Machine Learning Strategy

In the AI transformation of an organization, the machine learning strategy plays a significant role in the ultimate fate of any machine learning project. Let's say we have trained a classifier with 90% accuracy on test examples. But that accuracy may not be good enough for the application.

To improve classifier's accuracy, we can try a range of measures, for instance;

  • collect more data
  • collect more diverse training set
  • train algorithm for longer duration with gradient descent
  • try Adam instead of straight gradient descent
  • try a bigger network, try smaller network
  • try dropout optimization method
  • try $l_2$ regularization
  • try different network architectures - activation functions, # of hidden units, etc.

There could be a lot of great ideas to improve a deep learning algorithm. But the problem is that we might pick up the wrong idea and spend months without substantial improvement in algorithm accuracy. For instance, collecting data for months is one of the most wrongly picked options in machine learning. Therefore, it is worth having a machine learning strategy, with which we can evaluate our options and choose the one which is most promising.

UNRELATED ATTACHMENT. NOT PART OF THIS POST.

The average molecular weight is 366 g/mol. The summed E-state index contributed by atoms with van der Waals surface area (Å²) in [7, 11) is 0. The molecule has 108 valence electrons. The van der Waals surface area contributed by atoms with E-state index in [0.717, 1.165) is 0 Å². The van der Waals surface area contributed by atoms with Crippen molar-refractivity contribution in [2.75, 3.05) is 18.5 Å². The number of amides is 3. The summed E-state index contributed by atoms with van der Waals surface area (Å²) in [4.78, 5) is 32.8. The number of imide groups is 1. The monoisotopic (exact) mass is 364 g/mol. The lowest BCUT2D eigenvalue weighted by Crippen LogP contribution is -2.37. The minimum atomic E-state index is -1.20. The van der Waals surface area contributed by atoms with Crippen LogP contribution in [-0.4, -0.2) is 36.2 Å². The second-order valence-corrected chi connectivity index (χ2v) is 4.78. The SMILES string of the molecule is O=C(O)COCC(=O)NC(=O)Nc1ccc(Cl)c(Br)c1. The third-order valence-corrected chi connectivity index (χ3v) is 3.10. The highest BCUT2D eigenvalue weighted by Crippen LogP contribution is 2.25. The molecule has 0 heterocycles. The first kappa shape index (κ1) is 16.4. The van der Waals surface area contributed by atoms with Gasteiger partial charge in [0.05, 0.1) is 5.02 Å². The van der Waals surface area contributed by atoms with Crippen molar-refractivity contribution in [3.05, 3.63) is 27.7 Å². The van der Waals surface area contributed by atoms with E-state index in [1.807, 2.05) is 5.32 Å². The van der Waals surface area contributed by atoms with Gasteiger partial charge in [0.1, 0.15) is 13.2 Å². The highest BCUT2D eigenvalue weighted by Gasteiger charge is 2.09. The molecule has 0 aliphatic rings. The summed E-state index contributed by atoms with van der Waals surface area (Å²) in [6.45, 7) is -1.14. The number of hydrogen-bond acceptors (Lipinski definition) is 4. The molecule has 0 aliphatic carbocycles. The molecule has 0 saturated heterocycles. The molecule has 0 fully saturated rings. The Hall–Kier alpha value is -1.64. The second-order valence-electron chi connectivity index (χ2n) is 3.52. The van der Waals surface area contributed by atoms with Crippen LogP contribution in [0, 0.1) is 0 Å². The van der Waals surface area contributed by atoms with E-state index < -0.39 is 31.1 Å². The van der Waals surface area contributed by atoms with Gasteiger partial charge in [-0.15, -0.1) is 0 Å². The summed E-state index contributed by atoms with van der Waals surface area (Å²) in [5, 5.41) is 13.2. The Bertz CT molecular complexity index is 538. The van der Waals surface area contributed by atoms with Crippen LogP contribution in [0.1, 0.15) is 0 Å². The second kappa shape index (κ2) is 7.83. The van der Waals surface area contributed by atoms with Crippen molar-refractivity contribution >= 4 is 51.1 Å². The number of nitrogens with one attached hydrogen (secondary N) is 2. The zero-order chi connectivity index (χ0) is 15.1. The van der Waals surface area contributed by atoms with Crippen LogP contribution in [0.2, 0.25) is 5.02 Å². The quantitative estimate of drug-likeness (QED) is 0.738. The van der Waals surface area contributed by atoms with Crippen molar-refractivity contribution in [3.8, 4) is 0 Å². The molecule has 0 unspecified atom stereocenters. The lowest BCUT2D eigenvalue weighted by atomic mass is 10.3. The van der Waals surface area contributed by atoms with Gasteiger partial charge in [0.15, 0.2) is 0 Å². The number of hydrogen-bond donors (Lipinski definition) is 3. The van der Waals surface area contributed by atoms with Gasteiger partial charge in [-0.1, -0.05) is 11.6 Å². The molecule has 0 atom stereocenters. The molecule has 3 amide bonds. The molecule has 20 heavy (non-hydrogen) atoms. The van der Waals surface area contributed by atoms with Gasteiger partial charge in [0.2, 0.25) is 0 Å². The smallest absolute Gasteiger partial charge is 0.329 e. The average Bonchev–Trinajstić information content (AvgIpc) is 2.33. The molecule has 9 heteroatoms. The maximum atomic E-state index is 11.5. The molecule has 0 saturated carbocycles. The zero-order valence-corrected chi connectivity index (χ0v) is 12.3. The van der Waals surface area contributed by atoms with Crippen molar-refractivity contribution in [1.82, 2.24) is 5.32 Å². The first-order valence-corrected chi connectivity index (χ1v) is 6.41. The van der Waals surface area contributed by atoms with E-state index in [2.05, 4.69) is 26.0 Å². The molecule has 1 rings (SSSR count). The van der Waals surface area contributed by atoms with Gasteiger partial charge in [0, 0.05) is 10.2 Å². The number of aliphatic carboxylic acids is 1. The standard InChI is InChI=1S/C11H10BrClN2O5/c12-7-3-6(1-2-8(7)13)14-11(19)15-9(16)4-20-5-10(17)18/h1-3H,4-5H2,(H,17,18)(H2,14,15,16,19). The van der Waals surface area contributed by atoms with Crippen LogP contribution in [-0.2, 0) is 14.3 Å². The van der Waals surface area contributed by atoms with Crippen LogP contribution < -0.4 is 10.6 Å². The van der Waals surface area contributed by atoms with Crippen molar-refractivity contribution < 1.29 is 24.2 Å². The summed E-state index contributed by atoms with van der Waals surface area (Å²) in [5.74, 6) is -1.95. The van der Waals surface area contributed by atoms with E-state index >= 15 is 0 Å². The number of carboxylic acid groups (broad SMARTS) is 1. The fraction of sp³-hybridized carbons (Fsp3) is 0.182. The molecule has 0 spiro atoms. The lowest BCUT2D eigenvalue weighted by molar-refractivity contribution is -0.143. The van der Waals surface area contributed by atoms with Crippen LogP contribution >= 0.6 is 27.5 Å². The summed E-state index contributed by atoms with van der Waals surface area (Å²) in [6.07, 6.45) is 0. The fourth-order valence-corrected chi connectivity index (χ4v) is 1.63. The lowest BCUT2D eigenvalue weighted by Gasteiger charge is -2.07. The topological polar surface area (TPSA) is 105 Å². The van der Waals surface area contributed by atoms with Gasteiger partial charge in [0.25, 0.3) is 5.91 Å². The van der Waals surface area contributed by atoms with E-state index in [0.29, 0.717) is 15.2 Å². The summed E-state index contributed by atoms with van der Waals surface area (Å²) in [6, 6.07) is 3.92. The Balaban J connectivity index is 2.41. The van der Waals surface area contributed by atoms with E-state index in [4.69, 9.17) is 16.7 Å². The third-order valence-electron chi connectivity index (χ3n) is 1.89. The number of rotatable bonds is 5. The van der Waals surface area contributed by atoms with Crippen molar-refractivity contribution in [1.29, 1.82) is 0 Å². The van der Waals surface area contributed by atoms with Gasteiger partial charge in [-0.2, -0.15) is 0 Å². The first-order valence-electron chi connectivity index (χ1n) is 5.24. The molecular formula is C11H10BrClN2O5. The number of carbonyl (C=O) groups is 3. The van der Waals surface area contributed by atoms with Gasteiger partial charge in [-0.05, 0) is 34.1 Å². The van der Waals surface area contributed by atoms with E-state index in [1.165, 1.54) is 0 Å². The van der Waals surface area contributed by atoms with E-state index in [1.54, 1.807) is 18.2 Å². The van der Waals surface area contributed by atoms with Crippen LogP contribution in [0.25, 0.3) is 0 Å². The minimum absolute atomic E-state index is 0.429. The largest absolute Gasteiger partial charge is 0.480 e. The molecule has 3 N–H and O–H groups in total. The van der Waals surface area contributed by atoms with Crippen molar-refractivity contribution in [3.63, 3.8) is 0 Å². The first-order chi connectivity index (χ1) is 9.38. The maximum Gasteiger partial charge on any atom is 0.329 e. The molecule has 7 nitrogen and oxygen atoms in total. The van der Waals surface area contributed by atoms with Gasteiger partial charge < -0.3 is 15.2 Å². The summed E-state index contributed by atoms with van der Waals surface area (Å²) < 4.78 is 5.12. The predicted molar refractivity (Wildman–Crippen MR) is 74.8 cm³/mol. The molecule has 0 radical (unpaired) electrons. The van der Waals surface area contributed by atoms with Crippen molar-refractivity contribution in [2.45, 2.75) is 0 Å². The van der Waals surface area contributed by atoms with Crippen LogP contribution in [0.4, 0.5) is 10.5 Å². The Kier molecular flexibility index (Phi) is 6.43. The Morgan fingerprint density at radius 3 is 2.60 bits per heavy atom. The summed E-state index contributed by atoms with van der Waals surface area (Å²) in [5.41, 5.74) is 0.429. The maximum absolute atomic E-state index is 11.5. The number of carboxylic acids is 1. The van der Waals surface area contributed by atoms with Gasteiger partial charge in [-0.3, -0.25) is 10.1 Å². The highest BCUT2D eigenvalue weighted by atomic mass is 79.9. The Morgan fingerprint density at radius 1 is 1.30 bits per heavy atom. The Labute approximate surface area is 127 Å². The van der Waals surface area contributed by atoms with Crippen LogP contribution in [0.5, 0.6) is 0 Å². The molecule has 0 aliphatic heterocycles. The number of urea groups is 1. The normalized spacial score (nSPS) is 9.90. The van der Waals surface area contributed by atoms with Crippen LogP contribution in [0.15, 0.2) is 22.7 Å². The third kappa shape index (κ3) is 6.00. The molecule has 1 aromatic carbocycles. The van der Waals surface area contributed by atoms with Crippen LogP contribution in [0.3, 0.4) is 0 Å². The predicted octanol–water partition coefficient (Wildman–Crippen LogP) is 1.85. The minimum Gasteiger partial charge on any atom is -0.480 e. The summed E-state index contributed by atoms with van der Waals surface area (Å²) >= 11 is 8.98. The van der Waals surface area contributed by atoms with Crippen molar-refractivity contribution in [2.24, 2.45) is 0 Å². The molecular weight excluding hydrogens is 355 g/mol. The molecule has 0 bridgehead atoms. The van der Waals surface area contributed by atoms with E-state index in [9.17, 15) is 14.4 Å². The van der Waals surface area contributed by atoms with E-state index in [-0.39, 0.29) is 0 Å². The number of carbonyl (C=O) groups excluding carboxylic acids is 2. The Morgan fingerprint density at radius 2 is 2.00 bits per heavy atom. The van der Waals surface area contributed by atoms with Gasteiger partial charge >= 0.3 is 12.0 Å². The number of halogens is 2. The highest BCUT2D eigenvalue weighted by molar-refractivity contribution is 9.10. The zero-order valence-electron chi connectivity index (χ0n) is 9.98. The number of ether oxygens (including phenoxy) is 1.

Parameter tuning is one of the areas where we have to pick the right parameter to tune first from many possible ones. Orthogonalization is about what to tune to achieve one effect - knowingly it is the trait of successful machine learning practitioners.

Orthogonalization is about separating tuning knob for the required effect, rather than a working on combined knob for multiple aspects. For instance, in a machine learning algorithm, we need to perform well on following fronts i.e., for four different effects;

  1. Training set (on cost function) ~ human-level performance
  2. Dev set
  3. Test set
  4. Real-world

According to Orthogonalization, we must achieve one effect from each at a time - training set first and the real world at the end.

Note: this article is inspired by Andrew Ng lecture.

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